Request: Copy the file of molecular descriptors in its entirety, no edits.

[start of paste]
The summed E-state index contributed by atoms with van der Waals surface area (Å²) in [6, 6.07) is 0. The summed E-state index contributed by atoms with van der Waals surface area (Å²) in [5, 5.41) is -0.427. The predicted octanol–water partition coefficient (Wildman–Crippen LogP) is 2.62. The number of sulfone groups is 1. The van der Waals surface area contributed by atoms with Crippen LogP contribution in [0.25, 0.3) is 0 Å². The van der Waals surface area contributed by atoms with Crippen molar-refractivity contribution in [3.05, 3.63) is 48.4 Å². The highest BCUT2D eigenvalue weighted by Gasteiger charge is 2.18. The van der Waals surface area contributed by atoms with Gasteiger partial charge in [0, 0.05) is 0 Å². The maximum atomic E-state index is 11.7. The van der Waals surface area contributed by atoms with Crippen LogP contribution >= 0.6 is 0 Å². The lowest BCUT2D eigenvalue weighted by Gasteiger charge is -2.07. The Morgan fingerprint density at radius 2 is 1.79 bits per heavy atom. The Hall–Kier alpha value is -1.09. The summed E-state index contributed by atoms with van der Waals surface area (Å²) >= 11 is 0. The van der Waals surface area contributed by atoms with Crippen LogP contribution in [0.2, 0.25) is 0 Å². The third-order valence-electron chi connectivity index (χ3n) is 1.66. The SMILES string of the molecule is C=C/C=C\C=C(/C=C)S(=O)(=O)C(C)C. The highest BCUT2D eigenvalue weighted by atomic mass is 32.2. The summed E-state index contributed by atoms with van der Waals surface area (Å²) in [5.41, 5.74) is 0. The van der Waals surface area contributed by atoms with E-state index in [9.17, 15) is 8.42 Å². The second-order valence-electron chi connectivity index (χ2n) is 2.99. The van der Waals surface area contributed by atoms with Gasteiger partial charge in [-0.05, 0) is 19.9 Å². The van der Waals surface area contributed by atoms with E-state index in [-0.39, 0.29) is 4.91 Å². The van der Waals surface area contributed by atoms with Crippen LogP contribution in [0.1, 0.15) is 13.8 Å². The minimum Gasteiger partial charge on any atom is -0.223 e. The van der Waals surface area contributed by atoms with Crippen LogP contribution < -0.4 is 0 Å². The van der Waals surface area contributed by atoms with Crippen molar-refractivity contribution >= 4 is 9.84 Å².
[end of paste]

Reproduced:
The summed E-state index contributed by atoms with van der Waals surface area (Å²) in [6, 6.07) is 0. The summed E-state index contributed by atoms with van der Waals surface area (Å²) in [5, 5.41) is -0.427. The predicted octanol–water partition coefficient (Wildman–Crippen LogP) is 2.62. The number of sulfone groups is 1. The van der Waals surface area contributed by atoms with Crippen LogP contribution in [0.25, 0.3) is 0 Å². The van der Waals surface area contributed by atoms with Crippen molar-refractivity contribution in [3.05, 3.63) is 48.4 Å². The highest BCUT2D eigenvalue weighted by Gasteiger charge is 2.18. The van der Waals surface area contributed by atoms with Gasteiger partial charge in [0, 0.05) is 0 Å². The maximum atomic E-state index is 11.7. The van der Waals surface area contributed by atoms with Crippen LogP contribution >= 0.6 is 0 Å². The lowest BCUT2D eigenvalue weighted by Gasteiger charge is -2.07. The Morgan fingerprint density at radius 2 is 1.79 bits per heavy atom. The Hall–Kier alpha value is -1.09. The summed E-state index contributed by atoms with van der Waals surface area (Å²) >= 11 is 0. The van der Waals surface area contributed by atoms with Crippen LogP contribution in [0.2, 0.25) is 0 Å². The third-order valence-electron chi connectivity index (χ3n) is 1.66. The SMILES string of the molecule is C=C/C=C\C=C(/C=C)S(=O)(=O)C(C)C. The highest BCUT2D eigenvalue weighted by atomic mass is 32.2. The summed E-state index contributed by atoms with van der Waals surface area (Å²) in [5.41, 5.74) is 0. The van der Waals surface area contributed by atoms with E-state index in [9.17, 15) is 8.42 Å². The second-order valence-electron chi connectivity index (χ2n) is 2.99. The van der Waals surface area contributed by atoms with Gasteiger partial charge in [-0.05, 0) is 19.9 Å². The van der Waals surface area contributed by atoms with E-state index in [-0.39, 0.29) is 4.91 Å². The van der Waals surface area contributed by atoms with Crippen LogP contribution in [0.1, 0.15) is 13.8 Å². The minimum Gasteiger partial charge on any atom is -0.223 e. The van der Waals surface area contributed by atoms with Crippen LogP contribution < -0.4 is 0 Å². The van der Waals surface area contributed by atoms with Crippen molar-refractivity contribution >= 4 is 9.84 Å².